Up until this point, I was buying into the episode quite handily.
the idea of energy beings is awfully old hat for Trek, but the idea
it'd be this new for the crew is a new one and an intriguing one --
I thought the various temptations for the crew had the potential to be
very interesting as well. (I mean, let's face it, the
body gambit was done by Sargon et al. back in TOS, but there wasn't
much appeal on the human side there -- you get to live life in a giant
ping-pong ball. No thanks. :-)
Unfortunately, not long after this the episode chooses one of the
original and less entertaining ways to proceed. Phlox reports that one
of the entities tried (and failed) to merge with him, and Reed has a
run-in with one as well. In what's got to be one of the goofier chase
sequences of all time, Reed flees from this wisp of smoke in terror,
and is then taken over.
Yep, you guessed it -- it's full-on body-snatchers time from here
out. There's nothing wrong with that -- particularly given the state
the country and of the world right now, it should be easy to put
together something to play off people's paranoia about the unknown.
Trek's done some nice work with that motif in the past -- DS9's
"Whispers" comes to mind as a near-perfect example (though it
helped that it used O'Brien, the classic everyman).
Unfortunately, here that atmosphere was mostly blunted, for several
reasons. First, the creatures' actions once they take someone over
were just depressingly mundane. What does faux-Reed do, for
instance? He leers over a woman in the turbolift, then goes to T'Pol's
quarters and asks her to take off her clothes, reminding her that
the most attractive woman on board. Apart from a quick "like hell she
is -- both of the women you passed a scene ago were lots cuter," my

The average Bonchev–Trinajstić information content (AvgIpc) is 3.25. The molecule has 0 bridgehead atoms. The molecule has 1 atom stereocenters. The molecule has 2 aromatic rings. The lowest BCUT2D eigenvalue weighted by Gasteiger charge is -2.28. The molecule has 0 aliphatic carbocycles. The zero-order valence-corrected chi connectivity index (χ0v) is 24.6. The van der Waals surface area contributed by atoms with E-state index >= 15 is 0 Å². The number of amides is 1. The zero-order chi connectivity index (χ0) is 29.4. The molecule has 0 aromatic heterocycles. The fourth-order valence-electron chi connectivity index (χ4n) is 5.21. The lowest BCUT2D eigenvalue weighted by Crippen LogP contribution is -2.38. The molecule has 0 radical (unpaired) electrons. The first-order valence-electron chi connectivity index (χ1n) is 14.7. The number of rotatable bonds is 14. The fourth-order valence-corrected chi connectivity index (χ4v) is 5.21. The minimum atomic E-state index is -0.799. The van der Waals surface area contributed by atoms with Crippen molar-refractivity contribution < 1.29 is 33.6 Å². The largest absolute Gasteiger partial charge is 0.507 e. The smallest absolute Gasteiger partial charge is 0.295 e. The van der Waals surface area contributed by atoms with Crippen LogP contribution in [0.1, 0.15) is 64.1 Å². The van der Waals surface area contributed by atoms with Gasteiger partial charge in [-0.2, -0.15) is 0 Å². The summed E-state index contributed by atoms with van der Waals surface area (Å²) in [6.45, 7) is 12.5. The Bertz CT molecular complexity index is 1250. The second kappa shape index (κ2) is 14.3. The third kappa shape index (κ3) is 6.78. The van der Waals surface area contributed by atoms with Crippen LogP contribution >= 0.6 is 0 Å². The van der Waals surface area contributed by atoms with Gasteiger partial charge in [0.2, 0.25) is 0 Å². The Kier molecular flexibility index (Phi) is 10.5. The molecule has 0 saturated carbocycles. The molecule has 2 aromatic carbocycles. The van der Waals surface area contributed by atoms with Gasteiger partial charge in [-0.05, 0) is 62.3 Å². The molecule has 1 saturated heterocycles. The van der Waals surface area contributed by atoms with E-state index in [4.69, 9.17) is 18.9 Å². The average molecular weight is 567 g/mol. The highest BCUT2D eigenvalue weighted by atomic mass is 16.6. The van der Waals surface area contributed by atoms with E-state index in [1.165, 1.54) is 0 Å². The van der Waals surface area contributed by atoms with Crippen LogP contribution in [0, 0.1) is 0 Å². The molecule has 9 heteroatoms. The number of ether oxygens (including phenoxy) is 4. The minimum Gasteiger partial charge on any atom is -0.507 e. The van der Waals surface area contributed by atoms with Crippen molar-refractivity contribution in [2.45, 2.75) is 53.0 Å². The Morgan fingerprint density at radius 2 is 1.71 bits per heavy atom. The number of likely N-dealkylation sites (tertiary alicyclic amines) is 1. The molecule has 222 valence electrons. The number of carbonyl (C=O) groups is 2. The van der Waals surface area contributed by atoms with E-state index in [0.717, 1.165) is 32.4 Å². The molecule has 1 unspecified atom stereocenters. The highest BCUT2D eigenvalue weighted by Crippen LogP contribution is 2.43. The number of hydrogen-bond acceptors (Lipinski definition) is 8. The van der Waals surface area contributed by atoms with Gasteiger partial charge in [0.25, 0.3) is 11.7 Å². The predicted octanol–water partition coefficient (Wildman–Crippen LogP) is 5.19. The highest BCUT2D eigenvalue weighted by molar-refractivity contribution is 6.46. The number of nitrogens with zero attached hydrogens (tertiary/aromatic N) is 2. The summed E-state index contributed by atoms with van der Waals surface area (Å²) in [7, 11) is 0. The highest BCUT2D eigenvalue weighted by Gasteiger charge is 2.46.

main reaction here was "ah -- of course, it all comes down to sexual
dominance. What else does this show *ever* do in times like these?"
There were easy ways to set something like this up -- for example,
since Reed's got a certain attraction to T'Pol himself, if we'd seen
the entities acted on their host's own nascent longings that'd make
some sense. (It'd still be the usual "no, we want you to look at
dammit" beating over the head, but at least it'd be better grounded.)
The second is that frankly, no one ever seems all *that* worried
except on rare occasions. Yes, once Archer sends out security teams
Travis does wonder how we know *they're* okay, and yes, Hoshi
gets to be a bit concerned -- but there really weren't any "I don't
who to trust and am going nuts" moments that an approach like this
really invites. Probably the closest one came when Archer talks to
Hoshi, only to find that she's been turned -- but even then he just
becomes his usual shake-people-around-to-show-anger self, not
especially unnerved or panicked.
That said, Berman and Braga also went out of their way to have the
characters react somewhat intelligently to the whole problem. Archer
almost immediately puts Phlox and T'Pol to work finding a way to tell
whether someone's been compromised or not, and the instant Travis
accidentally discovers that the catwalk appears to be shielded from
these entities, he orders command functions transferred there and
evacuates the intact population to the catwalk. (Fortunately, the warp
engines are still offline, so there's no danger there.)
After that, since the entities have little to no way of getting at
episode turns into a waiting game, where our heroes have to find a
way of reclaiming their people and getting away safely. (Impulse
engines are ready, so they can leave whenever, but Archer's not
prepared to leave his people behind.) T'Pol, reasoning that they need
to know the aliens' intentions, proposes to leave the catwalk and
one to "attack" her. She argues to Archer that her own mental
discipline should allow her to resist -- and insists that he trust her
judgment. As much as I'd have liked it if she'd referenced the fact
in "Fusion" she *did* resist the mental intrusion of another, and thus
has a little bit of evidence for her faith, this worked well enough.
(Archer could also have thrown "yes, well, you didn't think they were
hostile" in her face as a way of questioning that same judgment, but
Sure enough, T'Pol's idea pans out, and she quickly finds that
entities are all about to die when their ship breaks up -- and that
they're trying to save at least 82 of them by taking over this crew
instead. Archer, suspecting that they couldn't survive in a dead host,
decides to flood the ship with carbon dioxide and cause respiratory
failure in the affected crew. More or less medically insane, but okay,
That brings us to the last act of the show, which I think made two